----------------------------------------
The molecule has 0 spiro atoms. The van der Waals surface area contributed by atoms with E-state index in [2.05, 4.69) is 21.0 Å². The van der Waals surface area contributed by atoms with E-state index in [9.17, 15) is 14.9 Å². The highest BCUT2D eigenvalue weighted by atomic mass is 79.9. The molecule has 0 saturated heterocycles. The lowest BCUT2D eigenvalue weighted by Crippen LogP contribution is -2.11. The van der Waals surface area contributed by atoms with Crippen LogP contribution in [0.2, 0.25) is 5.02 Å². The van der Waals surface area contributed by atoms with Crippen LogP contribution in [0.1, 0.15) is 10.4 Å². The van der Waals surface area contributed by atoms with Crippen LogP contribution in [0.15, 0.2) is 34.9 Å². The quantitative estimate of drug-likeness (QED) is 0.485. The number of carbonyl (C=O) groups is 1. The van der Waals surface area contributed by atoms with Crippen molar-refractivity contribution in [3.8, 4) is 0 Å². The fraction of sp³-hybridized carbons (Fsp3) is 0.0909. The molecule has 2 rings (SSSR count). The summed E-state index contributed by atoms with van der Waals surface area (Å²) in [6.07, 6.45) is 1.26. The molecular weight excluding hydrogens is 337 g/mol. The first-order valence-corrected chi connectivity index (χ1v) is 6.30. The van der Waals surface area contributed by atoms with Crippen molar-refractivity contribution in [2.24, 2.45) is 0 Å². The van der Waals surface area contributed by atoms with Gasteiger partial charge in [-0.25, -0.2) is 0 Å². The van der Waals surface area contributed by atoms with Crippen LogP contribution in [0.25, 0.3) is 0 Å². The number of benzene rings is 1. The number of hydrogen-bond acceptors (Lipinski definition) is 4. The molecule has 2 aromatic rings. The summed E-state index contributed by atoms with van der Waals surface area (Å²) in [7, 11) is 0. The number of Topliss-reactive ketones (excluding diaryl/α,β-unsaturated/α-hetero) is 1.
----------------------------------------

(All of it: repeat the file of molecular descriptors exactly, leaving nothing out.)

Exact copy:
The molecule has 0 spiro atoms. The van der Waals surface area contributed by atoms with E-state index in [2.05, 4.69) is 21.0 Å². The van der Waals surface area contributed by atoms with E-state index in [9.17, 15) is 14.9 Å². The highest BCUT2D eigenvalue weighted by atomic mass is 79.9. The molecule has 0 saturated heterocycles. The lowest BCUT2D eigenvalue weighted by Crippen LogP contribution is -2.11. The van der Waals surface area contributed by atoms with Crippen LogP contribution in [0.2, 0.25) is 5.02 Å². The van der Waals surface area contributed by atoms with Crippen LogP contribution in [0.1, 0.15) is 10.4 Å². The van der Waals surface area contributed by atoms with Crippen LogP contribution in [0.15, 0.2) is 34.9 Å². The quantitative estimate of drug-likeness (QED) is 0.485. The number of carbonyl (C=O) groups is 1. The van der Waals surface area contributed by atoms with Crippen molar-refractivity contribution in [3.8, 4) is 0 Å². The fraction of sp³-hybridized carbons (Fsp3) is 0.0909. The molecule has 2 rings (SSSR count). The summed E-state index contributed by atoms with van der Waals surface area (Å²) in [6.07, 6.45) is 1.26. The molecular weight excluding hydrogens is 337 g/mol. The first-order valence-corrected chi connectivity index (χ1v) is 6.30. The van der Waals surface area contributed by atoms with Crippen molar-refractivity contribution in [2.24, 2.45) is 0 Å². The van der Waals surface area contributed by atoms with Gasteiger partial charge in [-0.25, -0.2) is 0 Å². The van der Waals surface area contributed by atoms with Crippen LogP contribution in [0.25, 0.3) is 0 Å². The number of benzene rings is 1. The number of hydrogen-bond acceptors (Lipinski definition) is 4. The molecule has 2 aromatic rings. The summed E-state index contributed by atoms with van der Waals surface area (Å²) in [7, 11) is 0. The number of Topliss-reactive ketones (excluding diaryl/α,β-unsaturated/α-hetero) is 1.